Pope John Paul II had hoped that his meeting with his would-be assassin in 1983 would serve as an example to the world of the healing powers of forgiveness and reconciliation. He had hopped also that it would serve as an example to the world that conflicts could be solved without the use of weapons. But the escalating violence in the Middle East in particular between Israel and Palestine does not show that the world is learning from the mistakes of the past.

War has never solved any problem. In the world today we find that the act of forgiveness is amazingly complex. It becomes difficult when the spirit of forgiveness is expected to take centre stage for public policy. Pope John Paul II’s gesture in regards to visiting his would-be assassin in prison to reiterate the forgiveness he uttered soon after he was shot was to enunciate an exemplary message to the world. His action seemed to raise the question whether forgiveness was simply a personal transaction, or could it be used politically to reconcile enemies? Could the Israeli Prime Minister and Palestinian Leader forgive each other and come to some reconciliation as did Menachem Begin, and Egyptian President, Anwar Sadat in 1977 when Sadat made his dramatic journey to Jerusalem? I am of the opinion that if Pope John Paul II could forgive the man who shot him, could sit with him and hold his hands, then this is possible for any other person. Pope John Paul II through that act showed man’s more brutal impulses that are prevalent in many countries today that peace is possible without violence.

Following his visit to Rebibbia prison, in a sermon in Eire, a town in Northern Ireland, the Pope elaborated his message and said that violence was evil. He continued to say that violence was unacceptable as a solution to problems and that violence was unworthy of man. Geoffrey Chaucer in his Canterbury Tales put it that the outcome of violence is uncertain. He added that there is honour in peaceful settlement. Pope John Paul II’s rejection of violence did not just stop at that. He said that violence was a lie, for it goes against the truth of our faith and the truth of our humanity. The Pope’s meeting with Agca, his would-be assailant, showed the world that it is possible to combine the moral action of public duty with private dimensions of simple  human activity.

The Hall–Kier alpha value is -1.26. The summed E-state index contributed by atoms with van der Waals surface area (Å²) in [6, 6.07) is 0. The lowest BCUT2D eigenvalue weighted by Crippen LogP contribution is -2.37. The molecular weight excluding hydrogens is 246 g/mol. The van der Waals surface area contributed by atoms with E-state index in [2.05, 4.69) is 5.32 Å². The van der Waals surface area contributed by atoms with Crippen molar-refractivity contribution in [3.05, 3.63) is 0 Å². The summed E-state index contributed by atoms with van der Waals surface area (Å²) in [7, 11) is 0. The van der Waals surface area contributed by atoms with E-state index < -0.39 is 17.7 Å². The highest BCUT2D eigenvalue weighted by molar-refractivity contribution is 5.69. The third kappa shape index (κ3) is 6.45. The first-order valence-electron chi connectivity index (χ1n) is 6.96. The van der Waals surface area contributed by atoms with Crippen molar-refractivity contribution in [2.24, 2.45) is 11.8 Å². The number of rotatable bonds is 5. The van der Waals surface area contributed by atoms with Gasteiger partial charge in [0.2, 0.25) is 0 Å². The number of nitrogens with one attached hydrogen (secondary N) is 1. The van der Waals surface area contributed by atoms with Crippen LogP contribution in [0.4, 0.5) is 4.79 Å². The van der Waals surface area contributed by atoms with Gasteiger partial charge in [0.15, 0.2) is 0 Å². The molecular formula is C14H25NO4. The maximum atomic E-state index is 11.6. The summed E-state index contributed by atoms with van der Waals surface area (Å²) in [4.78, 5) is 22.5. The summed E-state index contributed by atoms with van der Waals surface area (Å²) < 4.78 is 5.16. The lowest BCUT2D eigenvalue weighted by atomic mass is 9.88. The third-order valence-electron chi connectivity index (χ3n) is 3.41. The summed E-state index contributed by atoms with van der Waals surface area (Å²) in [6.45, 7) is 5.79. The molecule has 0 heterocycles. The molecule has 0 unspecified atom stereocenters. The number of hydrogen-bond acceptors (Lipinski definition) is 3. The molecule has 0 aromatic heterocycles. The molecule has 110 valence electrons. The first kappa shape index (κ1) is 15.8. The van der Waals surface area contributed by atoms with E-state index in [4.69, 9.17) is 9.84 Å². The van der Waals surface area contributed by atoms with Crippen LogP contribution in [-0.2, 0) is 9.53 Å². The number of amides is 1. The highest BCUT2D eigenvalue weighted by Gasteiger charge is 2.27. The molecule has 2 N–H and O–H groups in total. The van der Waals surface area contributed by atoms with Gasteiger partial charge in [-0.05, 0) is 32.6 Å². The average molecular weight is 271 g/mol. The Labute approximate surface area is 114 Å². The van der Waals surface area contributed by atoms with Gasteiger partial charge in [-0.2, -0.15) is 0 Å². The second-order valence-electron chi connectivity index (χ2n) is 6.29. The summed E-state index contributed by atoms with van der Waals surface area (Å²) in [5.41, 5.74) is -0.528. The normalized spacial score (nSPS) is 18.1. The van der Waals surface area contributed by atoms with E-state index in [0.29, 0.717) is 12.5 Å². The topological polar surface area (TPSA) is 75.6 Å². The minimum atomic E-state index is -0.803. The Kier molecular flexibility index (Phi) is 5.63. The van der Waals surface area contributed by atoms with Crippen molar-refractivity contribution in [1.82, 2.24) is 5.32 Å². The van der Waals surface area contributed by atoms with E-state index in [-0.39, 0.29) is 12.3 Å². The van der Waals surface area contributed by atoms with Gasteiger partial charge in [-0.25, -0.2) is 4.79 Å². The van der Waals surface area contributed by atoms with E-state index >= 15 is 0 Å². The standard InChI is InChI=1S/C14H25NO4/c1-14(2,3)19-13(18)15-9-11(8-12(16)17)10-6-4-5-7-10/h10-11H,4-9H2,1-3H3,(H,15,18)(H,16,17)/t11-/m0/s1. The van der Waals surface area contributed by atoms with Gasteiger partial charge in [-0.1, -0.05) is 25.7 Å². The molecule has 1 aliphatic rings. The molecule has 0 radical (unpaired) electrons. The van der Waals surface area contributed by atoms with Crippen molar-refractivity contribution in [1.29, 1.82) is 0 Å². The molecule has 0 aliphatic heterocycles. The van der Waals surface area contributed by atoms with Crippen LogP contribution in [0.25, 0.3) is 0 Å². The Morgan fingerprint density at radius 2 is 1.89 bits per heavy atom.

At the time in Milan, a Catholic daily Newspaper Avvenrie wrote that, there had been so many voices raised to ask for negotiations between the superpowers on the basis of equilibrium of strength. Amid these voices, there had been the chorus of pacifism which proclaims that it is only peace that counts, everything else is relative. Pope John Paul II had the courage to utter the ancient statement: “the responsibility for each evil rests in man as a sinner.” This has been the case since Adam, the first man, was created. God, in His attempt to show man the way, gave humanity, through Moses on Mount Sinai, the Ten Commandments. This is God’s moral law to humankind as a whole. The constitutions of all countries of the world embody these commandments; whether these countries are religious or not.

The knowledge won by the labour of man reveals that all the events of our life confirm that God is our Father and that all humankind are God’s children, therefore we are brothers and sisters. That being the case, what stops a peaceful settlement of dispute? In any settlement there must be give and take.